“You are not the user!”
-every UX designer ever
This phrase is one of the guiding tenets of UX philosophy. Juniors often latch onto it and repeat it like a mantra. To themselves, to colleagues, to stakeholders. To anyone who cares. They write it on post-it notes and stick it to their screens. After all, the point of user-centred design is to make things better for the actual user.
This is usually taken to mean: make it as simple as possible and don’t assume too much of the user.
In web2, typically the user has less technical knowledge than the design team.
In web3, sometimes the user has more technical knowledge than the design team.
But in both cases, the phrase rings true: “you are not the user”.
Which means that in web3, against all prior experience, you possibly have to scale up your expectations.
This is a hard topic to write about, because UX designers have such strong opinions on making things user-friendly. When a new designer gets involved in DeFi, the initial reaction is usually something like “wtf is this? How does anyone use this stuff?!” They are usually so daunted by the steep learning curve that they totally forget that crucial instruction: “you are not the user.”
I have run into this issue so many times with other designers - either colleagues I worked with, or people that have reached out - that I think it’s worth tackling head-on.
Because actually, quite a lot of people are using web3 apps. Billions of dollars are locked in protocols. And based on the tenor of conversations I see on Twitter, people seem quite passionate about them.
So before we rush to tear down what’s there and build it all anew, spare a thought for the current user. The one who made it big in 2020. The one who approved some random smart contracts and hoped for the best. The one who consistently tries the newest and riskiest apps because they want a first-mover advantage. The one who’s farming 30 different tokens on ten different chains. The one who games airdrops by making micro-transactions on a dozen different wallets. The one who said “stop asking questions ser, and take my money - let’s ape.”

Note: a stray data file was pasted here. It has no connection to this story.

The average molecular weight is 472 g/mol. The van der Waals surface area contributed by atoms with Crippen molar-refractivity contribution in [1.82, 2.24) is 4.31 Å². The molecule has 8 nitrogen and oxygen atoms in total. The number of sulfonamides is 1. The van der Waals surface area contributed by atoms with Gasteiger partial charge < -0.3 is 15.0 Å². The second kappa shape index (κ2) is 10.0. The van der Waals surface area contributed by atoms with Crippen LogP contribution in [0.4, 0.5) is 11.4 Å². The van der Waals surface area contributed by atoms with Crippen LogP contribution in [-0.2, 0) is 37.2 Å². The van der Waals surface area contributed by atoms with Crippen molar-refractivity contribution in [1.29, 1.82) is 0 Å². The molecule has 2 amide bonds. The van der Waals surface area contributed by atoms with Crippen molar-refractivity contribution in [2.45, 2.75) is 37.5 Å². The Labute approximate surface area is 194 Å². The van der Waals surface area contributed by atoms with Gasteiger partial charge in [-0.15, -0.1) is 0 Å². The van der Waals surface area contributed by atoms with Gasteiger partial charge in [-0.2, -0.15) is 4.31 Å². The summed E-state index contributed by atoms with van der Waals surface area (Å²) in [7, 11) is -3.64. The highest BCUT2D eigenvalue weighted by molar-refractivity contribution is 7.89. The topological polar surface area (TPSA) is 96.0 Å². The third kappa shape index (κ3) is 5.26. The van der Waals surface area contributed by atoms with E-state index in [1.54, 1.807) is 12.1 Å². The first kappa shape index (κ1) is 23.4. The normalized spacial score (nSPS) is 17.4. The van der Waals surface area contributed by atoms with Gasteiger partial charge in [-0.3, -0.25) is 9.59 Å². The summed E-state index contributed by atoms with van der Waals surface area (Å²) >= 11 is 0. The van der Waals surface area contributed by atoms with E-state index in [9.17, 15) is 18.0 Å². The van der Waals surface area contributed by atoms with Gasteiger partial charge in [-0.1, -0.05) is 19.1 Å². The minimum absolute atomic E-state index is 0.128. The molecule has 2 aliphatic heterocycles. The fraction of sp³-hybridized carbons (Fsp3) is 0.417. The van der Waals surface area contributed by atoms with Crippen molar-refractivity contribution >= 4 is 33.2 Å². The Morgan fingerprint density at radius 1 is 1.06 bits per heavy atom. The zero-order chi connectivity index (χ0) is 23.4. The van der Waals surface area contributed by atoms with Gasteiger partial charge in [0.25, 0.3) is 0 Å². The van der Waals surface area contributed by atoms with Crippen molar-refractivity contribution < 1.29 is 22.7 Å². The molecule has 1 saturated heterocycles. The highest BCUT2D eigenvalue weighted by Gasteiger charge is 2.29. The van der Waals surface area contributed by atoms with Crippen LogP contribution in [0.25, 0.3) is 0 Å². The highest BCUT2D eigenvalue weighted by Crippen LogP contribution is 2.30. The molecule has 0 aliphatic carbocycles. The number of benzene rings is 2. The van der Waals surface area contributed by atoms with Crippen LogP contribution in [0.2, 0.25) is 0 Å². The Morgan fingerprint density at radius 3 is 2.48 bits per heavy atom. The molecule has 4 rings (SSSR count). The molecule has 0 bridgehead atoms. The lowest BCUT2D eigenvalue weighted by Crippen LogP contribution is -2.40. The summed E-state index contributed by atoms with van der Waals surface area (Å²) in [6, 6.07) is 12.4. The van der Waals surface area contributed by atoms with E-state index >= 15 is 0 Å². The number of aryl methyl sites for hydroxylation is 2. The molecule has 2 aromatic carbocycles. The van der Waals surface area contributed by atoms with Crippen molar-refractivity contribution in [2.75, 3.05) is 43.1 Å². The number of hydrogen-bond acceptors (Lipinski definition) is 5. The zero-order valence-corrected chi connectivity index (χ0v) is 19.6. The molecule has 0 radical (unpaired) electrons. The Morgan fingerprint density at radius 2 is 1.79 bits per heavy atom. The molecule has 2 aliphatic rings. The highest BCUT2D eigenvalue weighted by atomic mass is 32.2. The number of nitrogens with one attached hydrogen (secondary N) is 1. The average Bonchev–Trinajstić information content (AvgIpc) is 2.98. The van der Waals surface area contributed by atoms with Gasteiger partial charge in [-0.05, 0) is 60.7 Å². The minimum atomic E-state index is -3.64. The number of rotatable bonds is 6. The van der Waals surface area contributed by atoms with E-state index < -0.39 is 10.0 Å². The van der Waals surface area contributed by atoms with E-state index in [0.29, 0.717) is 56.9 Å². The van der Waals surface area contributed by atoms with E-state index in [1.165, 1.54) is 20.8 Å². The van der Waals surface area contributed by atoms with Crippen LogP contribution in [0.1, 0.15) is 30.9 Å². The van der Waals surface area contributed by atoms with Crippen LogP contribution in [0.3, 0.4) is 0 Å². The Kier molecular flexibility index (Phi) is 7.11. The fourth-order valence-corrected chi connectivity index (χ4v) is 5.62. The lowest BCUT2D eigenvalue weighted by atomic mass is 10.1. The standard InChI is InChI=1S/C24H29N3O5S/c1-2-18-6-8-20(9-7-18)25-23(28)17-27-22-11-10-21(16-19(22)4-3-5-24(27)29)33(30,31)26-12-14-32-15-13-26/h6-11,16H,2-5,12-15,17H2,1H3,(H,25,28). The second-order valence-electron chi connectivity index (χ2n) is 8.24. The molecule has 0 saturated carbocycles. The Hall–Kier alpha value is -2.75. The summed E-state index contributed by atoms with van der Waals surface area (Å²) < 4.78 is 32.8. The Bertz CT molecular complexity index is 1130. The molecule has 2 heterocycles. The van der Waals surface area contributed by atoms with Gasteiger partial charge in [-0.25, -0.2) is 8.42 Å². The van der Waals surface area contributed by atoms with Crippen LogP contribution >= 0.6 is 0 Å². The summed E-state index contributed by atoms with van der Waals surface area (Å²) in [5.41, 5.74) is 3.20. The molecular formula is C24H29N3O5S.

They also found it hard, but pushed through regardless.
These are the degens. And there are a lot of them.
Now I have mixed thoughts on the term degen, because
- Not every defi user is a degen
- Degens have enormously varied demographic backgrounds
- Everything in DeFi is fluid and changes constantly
So for now, let’s just say that degens are crypto enthusiasts with a high tolerance for risk, who are obsessed with DeFi because they find it fun, intellectually stimulating, and/or materially rewarding.
It can be tempting to focus so much on onboarding new users, that you forget about who the current batch of users are.
There is an argument that if you make things simpler, it benefits everyone, therefore you should always focus on the least experienced user. I think this is probably true, but more on this later.
Web3 right now might be an exception.
As you journey further into web3 and get more familiar with the basic actions, you’ll probably realise that some annoying quirks are kind of baked in to the experience. As an example, writing down your seed phrase is mega-annoying, and the whole concept of self-custody is probably alien to new users. But it’s also the thing that makes web3, web3! There are teams working on novel solutions to the seed phrase issue, but I think we have to accept that decentralization just makes things harder. It is an additional burden placed on the user, and the more you understand it, the more you realise there isn’t a simple fix.
Or look at bridges, or wrapped tokens, or layer 2 blockchains. All of them cause usability issues that are not easily solved with a simple tweak to the UI.
When you really get into designing for DeFi, you might find yourself changing your tune from “why don’t we just do this?” to “ok, so we can’t do this because…”
Your understanding will change, and so should your approach.
If something is hard to do, but people do it anyway, there is far more value in figuring out why people want to do it, than just complaining that it’s hard.